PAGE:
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Keep warm and healthy this winter 11 January 2013

\Noble's Hospital in the snowWith temperatures across the British Isles forecast to plummet in the coming week, the Department of Health is raising awareness about how the public – particularly those in vulnerable groups, such as older people – can stay well during cold periods of the winter months.

As with the UK, the Isle of Man sees an increase in deaths during the winter months of approximately 30 – 40 (around 25,000 extra in the UK), with most occurring in those aged 65 and over. However the cold weather impacts other vulnerable groups such as those on low incomes, the disabled, and those with chronic conditions such as heart, lung and kidney disease. The increase in deaths is accounted for through numerous causes such as flu and other infectious diseases, falls, not keeping warm enough, and not eating and drinking enough.

Top tips on staying healthy and warm during the cold weather:

  • Vaccinations - contact your GP Surgery to arrange for an annual flu jab to vaccinate against the influenza virus and for information about pneumococcal vaccination (to help protect against pneumonia, septicaemia, and meningitis)
  • Protect against germs - avoid picking up and spreading germs by practicing good hygiene – washing your hands regularly with soap and hot water, covering your mouth and nose with a tissue or handkerchief when you cough or sneeze, and using hand sanitizer when out and about. This will help protect against getting colds, flu, and other conditions such as norovirus (diarrhoea and vomiting).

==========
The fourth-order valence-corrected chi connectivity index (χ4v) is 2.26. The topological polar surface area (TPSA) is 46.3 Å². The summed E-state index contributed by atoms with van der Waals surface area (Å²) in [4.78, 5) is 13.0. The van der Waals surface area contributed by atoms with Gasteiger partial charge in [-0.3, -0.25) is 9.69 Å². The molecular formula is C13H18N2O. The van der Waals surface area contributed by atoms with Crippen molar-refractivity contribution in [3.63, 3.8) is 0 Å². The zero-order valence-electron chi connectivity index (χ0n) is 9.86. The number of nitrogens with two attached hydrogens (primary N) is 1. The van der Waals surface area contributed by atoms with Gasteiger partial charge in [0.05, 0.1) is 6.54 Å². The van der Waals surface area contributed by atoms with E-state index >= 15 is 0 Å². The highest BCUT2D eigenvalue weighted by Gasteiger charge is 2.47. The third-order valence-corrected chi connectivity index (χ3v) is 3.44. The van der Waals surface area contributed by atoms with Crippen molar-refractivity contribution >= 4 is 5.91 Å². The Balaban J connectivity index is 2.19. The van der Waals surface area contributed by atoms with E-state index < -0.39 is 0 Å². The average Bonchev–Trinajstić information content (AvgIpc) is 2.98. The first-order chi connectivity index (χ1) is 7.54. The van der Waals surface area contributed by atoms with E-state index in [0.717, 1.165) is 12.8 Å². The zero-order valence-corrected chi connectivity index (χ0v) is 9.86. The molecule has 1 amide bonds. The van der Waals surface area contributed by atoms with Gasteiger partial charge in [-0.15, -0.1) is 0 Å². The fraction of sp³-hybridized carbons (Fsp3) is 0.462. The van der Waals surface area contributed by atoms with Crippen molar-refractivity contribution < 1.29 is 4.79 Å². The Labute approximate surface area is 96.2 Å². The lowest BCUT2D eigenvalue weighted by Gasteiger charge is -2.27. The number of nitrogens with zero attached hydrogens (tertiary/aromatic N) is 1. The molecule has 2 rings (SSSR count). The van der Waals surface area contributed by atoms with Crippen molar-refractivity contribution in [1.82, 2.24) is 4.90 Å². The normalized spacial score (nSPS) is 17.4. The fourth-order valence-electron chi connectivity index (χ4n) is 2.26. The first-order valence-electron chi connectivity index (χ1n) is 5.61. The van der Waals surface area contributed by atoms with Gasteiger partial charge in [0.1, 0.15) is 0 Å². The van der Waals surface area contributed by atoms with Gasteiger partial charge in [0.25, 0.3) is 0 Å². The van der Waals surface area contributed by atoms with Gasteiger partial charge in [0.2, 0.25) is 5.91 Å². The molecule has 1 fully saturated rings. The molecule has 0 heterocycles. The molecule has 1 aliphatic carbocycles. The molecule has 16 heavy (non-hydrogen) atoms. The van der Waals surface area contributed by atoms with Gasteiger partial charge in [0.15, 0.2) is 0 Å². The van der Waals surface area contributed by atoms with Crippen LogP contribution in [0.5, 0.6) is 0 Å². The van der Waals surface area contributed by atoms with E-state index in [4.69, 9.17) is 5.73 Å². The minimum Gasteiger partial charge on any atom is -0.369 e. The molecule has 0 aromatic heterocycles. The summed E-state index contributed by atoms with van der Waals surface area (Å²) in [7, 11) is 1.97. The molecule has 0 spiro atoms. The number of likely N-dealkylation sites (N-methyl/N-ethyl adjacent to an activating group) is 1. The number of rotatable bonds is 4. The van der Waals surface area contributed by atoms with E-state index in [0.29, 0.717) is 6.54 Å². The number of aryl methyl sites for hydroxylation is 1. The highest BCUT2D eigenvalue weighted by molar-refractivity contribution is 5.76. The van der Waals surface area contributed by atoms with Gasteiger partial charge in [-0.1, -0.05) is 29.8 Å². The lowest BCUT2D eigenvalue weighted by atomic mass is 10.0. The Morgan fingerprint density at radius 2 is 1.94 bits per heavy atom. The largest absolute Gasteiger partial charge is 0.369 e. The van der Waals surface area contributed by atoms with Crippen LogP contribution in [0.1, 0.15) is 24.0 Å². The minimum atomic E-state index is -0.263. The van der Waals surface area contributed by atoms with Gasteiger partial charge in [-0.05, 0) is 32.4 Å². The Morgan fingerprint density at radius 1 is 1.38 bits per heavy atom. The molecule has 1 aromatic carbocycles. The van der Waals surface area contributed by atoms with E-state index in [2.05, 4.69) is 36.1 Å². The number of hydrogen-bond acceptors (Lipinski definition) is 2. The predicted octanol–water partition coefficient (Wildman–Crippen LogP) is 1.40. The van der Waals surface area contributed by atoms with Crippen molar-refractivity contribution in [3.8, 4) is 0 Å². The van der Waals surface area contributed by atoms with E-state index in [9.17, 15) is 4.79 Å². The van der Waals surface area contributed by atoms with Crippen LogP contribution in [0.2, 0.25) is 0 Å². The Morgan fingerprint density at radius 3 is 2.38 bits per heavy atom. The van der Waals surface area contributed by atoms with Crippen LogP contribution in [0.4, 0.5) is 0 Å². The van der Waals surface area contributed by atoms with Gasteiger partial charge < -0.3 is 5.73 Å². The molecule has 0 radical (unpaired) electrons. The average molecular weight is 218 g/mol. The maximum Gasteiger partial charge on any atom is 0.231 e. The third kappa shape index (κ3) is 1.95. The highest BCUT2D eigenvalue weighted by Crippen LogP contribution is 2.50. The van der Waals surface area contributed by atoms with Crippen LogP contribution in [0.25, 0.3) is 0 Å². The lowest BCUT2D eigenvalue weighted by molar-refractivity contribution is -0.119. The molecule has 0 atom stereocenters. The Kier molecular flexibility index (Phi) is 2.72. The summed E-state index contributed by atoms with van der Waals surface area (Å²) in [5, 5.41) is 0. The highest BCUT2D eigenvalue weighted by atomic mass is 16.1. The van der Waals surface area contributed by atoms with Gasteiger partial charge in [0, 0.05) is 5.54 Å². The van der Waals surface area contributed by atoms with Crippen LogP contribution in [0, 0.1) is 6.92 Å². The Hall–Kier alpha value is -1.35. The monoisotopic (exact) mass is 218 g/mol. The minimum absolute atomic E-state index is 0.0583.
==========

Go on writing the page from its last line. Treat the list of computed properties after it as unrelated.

• Keep active - try to maintain a healthy and active lifestyle, with appropriate regular exercise (speak to your GP before commencing an exercise plan) or by moving around at least once an hour
  • Eat well and drink plenty of fluids - eat a healthy and varied diet and drink plenty of water and hot drinks to keep energy levels up and to stay warm – if necessary, stock up on tinned and frozen foods so that you don’t have to venture out to the shops in severe cold weather
  • Wear the right clothing - dress for the weather, both inside and outside the house – multiple thin layers (such as a vest, shirt, and jumper) retain body heat more effectively than one thick layer (such as a woolly jumper). Wear slippers or shoes in the house to keep feet warm and ensure that footwear has grips to help avoid falls. When outside, don’t forget to wear a scarf, gloves and a hat to prevent heat loss.
  • Heat your home effectively and safely – set your home or at least one room at around 21o C (70o F), setting heating timers to come on before you get up and before you go to bed if necessary, remembering to close curtains, doors and block drafts to keep rooms warm. Bedrooms should be above 18o C (65o F) and you can use a hot water bottle or electronic blanket in bed (but not both). Heating appliances should be regularly checked and used with adequate ventilation to avoid the risk of fire and carbon monoxide poisoning; electric blankets should be checked regularly and replaced at least every 10 years.
  • Keep a supply of good home remedies for colds, sore throats, and coughs which are all common at this time of year
  • Keep an eye on the weather forecasts either by television, radio, internet or newspapers – or alternatively call 0900 624 3300 for a recorded forecast
  • Don’t be afraid to ask for help either by contacting friends, relatives, neighbours, your GP, Social Worker, District Nurse, or Housing Officer and remember, in a life threatening situation you should always dial 999 immediately.

Dr Paul Emerson - Consultant in Public Health MedicineDr Paul Emerson, Consultant in Public Health Medicine, said:

“It’s vital that people take responsibility for their health and wellbeing all year round, but especially during the winter months. By following this simple and basic advice, the public and, in particular, vulnerable groups and their carers can significantly reduce the risk of the many health problems that come as a result of winter – from flu, to falls, and sadly sometimes even death. It’s important we keep a community spirit and check on particularly vulnerable neighbours regularly during any cold snaps.”

Further sources of information and advice:

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